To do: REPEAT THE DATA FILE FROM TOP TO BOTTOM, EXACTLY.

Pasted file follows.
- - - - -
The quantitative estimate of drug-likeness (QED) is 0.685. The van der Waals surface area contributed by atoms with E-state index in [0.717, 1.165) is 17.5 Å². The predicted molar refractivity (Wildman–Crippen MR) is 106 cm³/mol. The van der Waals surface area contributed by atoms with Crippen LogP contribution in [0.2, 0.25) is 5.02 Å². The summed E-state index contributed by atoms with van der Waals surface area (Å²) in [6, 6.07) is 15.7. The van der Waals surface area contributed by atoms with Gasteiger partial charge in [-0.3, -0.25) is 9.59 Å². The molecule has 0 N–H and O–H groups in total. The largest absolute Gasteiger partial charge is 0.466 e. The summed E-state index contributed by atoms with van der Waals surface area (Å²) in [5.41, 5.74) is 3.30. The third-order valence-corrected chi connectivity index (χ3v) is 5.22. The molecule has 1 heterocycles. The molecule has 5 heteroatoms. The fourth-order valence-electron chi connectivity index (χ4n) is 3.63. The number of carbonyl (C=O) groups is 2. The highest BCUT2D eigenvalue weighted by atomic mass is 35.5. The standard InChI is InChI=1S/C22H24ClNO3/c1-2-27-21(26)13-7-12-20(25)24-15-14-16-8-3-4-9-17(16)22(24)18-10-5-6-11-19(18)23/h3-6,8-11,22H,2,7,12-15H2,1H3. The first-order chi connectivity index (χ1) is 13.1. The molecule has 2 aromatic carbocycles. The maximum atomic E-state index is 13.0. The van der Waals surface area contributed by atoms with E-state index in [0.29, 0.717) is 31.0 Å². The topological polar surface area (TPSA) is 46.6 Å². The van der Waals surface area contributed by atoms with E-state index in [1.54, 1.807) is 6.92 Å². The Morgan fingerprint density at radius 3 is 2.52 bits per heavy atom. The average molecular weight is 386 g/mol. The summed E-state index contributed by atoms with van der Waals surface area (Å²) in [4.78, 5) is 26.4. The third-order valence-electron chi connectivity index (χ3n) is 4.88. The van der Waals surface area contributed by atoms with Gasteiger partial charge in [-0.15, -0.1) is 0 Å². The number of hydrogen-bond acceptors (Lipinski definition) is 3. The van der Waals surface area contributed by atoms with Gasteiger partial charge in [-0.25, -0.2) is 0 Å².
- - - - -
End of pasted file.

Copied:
The quantitative estimate of drug-likeness (QED) is 0.685. The van der Waals surface area contributed by atoms with E-state index in [0.717, 1.165) is 17.5 Å². The predicted molar refractivity (Wildman–Crippen MR) is 106 cm³/mol. The van der Waals surface area contributed by atoms with Crippen LogP contribution in [0.2, 0.25) is 5.02 Å². The summed E-state index contributed by atoms with van der Waals surface area (Å²) in [6, 6.07) is 15.7. The van der Waals surface area contributed by atoms with Gasteiger partial charge in [-0.3, -0.25) is 9.59 Å². The molecule has 0 N–H and O–H groups in total. The largest absolute Gasteiger partial charge is 0.466 e. The summed E-state index contributed by atoms with van der Waals surface area (Å²) in [5.41, 5.74) is 3.30. The third-order valence-corrected chi connectivity index (χ3v) is 5.22. The molecule has 1 heterocycles. The molecule has 5 heteroatoms. The fourth-order valence-electron chi connectivity index (χ4n) is 3.63. The number of carbonyl (C=O) groups is 2. The highest BCUT2D eigenvalue weighted by atomic mass is 35.5. The standard InChI is InChI=1S/C22H24ClNO3/c1-2-27-21(26)13-7-12-20(25)24-15-14-16-8-3-4-9-17(16)22(24)18-10-5-6-11-19(18)23/h3-6,8-11,22H,2,7,12-15H2,1H3. The first-order chi connectivity index (χ1) is 13.1. The molecule has 2 aromatic carbocycles. The maximum atomic E-state index is 13.0. The van der Waals surface area contributed by atoms with E-state index in [0.29, 0.717) is 31.0 Å². The topological polar surface area (TPSA) is 46.6 Å². The van der Waals surface area contributed by atoms with E-state index in [1.54, 1.807) is 6.92 Å². The Morgan fingerprint density at radius 3 is 2.52 bits per heavy atom. The average molecular weight is 386 g/mol. The summed E-state index contributed by atoms with van der Waals surface area (Å²) in [4.78, 5) is 26.4. The third-order valence-electron chi connectivity index (χ3n) is 4.88. The van der Waals surface area contributed by atoms with Gasteiger partial charge in [-0.15, -0.1) is 0 Å². The number of hydrogen-bond acceptors (Lipinski definition) is 3. The van der Waals surface area contributed by atoms with Gasteiger partial charge in [-0.25, -0.2) is 0 Å².